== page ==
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Back in 2013, DreamWorks Animation was in the middle of a lawsuit that was heading to court related to the Kung Fu Panda franchise when the plaintiff, artist Jayme Gordon, suddenly dropped his complaint. Four years later that same artist has been sentenced to two years in prison for attempting to defraud DreamWorks animation of $12 million dollars. He has also been sentenced to pay $3 million in restitution to the company, which spent that much on legal fees during the original lawsuit. Here's what happened.
It seemed like a really strange move when Jayme Gordon had backed out of the lawsuit he had put together back in 2013. At the time, the lawsuit was set to head to trial, and Gordon seemed at the outset to be in a pretty good position. He had already been a part of a plot by DreamWorks Animation to set in motion a summary judgment motion, and a federal judge had denied that, effectively moving his case, which claimed he had produced artwork similar to the characters found in the 2008 flick Kung Fu Panda, forward to trial. He had also noted he had created the character in the 1990s and had even copyrighted similar artwork to the movie in 2000, prior to the DreamWorks film's release.
Then it all came crumbling down, as DreamWorks Animation lawyers argued Jayme Gordon had actually taken his own Kung Fu Panda artwork from a coloring book with strikingly similar illustrations. He had also backdated and even fabricated drawings of his characters in the hopes he could achieve a big payout. In 2015, the U.S. Attorneys office went after him for fraud, noting that copyright laws are meant to protect individuals and not help them to try to scheme their way into big payouts from large companies.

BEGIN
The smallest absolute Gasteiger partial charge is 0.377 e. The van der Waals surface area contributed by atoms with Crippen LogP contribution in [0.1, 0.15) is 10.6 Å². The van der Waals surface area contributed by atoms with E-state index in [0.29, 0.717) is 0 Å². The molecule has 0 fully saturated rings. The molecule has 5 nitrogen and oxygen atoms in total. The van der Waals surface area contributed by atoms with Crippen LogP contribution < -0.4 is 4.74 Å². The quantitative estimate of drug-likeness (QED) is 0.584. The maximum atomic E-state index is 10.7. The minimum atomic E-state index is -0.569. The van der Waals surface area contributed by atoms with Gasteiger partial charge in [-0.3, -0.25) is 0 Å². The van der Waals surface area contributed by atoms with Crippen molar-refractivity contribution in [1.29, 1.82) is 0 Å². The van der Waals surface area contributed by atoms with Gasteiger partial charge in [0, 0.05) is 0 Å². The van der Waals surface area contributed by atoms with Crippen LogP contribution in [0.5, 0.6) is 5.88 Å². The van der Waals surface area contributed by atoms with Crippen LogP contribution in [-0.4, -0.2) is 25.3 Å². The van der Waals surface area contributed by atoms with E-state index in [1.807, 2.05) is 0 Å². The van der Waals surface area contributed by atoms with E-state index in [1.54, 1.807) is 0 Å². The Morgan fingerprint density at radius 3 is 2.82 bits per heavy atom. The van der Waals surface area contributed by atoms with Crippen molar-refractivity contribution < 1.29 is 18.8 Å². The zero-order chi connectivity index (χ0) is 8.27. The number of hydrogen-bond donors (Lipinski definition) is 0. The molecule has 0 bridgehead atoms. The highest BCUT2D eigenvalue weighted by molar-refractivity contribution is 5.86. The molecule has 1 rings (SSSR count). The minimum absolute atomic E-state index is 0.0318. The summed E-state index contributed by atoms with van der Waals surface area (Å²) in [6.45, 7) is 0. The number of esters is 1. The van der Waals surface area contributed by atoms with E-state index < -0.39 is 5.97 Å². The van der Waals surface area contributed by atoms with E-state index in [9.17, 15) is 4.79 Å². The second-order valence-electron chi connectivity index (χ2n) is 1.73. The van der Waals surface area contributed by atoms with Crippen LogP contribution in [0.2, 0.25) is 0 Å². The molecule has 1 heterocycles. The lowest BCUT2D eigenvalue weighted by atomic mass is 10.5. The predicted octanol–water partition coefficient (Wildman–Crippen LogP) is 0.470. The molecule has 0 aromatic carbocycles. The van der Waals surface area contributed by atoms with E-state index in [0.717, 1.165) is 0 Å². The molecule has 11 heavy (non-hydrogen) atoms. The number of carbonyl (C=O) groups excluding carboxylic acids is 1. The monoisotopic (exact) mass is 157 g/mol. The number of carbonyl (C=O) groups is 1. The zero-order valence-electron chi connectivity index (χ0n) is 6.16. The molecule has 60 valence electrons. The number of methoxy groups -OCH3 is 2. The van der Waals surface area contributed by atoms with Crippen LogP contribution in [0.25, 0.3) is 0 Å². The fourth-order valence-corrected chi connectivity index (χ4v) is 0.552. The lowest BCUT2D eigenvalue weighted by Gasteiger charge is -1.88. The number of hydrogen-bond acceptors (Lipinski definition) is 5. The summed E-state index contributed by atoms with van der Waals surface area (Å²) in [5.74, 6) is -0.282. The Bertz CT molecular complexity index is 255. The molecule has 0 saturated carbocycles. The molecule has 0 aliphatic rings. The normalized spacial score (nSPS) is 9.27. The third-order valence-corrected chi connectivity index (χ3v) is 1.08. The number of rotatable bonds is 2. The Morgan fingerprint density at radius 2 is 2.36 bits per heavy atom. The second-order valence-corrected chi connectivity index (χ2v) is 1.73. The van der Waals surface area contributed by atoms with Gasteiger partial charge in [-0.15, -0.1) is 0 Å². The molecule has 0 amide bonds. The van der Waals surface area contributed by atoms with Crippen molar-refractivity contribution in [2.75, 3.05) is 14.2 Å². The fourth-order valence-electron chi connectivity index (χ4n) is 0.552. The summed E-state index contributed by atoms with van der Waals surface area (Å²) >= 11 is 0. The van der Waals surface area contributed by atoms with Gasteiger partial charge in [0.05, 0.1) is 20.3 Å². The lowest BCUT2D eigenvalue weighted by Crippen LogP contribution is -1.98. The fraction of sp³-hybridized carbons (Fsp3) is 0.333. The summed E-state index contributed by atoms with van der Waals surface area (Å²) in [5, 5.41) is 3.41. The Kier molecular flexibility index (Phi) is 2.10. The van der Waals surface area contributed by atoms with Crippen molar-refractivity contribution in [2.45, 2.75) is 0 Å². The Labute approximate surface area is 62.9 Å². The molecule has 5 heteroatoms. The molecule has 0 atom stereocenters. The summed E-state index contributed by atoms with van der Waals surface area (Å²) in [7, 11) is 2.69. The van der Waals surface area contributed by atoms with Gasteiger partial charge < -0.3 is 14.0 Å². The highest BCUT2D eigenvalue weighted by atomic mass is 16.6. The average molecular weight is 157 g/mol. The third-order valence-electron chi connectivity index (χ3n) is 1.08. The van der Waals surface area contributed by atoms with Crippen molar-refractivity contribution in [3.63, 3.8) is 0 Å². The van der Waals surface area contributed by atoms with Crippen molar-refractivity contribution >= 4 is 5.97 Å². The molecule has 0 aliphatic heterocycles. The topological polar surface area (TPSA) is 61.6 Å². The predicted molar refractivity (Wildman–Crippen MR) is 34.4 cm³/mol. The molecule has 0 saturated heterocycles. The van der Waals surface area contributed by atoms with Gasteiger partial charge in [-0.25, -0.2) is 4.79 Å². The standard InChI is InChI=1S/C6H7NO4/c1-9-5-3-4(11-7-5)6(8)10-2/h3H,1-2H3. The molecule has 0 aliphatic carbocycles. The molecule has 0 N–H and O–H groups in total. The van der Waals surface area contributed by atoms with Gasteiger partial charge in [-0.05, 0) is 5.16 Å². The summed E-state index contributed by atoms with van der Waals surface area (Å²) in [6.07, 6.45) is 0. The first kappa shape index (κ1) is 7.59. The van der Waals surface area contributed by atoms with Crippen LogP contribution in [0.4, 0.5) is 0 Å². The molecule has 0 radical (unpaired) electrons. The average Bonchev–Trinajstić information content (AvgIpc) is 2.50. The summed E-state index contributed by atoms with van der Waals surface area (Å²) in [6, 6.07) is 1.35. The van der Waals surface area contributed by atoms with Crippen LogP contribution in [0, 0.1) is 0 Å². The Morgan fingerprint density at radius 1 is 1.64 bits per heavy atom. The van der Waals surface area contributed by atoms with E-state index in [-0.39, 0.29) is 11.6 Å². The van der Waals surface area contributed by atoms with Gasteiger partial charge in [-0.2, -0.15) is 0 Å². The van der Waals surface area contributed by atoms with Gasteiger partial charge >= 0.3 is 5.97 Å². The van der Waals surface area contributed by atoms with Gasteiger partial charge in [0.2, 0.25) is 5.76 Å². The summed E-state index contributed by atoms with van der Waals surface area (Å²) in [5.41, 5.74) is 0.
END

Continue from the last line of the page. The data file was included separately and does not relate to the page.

According to Deadline, in November of this year, Jayme Gordon was found guilty of both fraud and perjury. However, he had to wait until May for sentencing to commence. Prior to this week's big announcement, word on the street was he could have earned up to 25 years in prison and a $500,000 fine. He got off light on the prison sentence. He did not get off light when it came to paying back DreamWorks Animation.
Copyright law can get really complicated. It was only a few days ago that Khloe Kardashian actually got sued for sharing a photo of herself on social media that another person had actually taken. In this case, it looks like Gordon was trying to earn money for an idea he had not, in fact, created. As for DreamWorks Animation, the company has made a killing off of the Kung Fu Panda franchise, bringing in $521 million globally for Kung Fu Panda 3, which hit theaters last year. Other potential sequels to the original movie have been rumored to eventually be in the cards.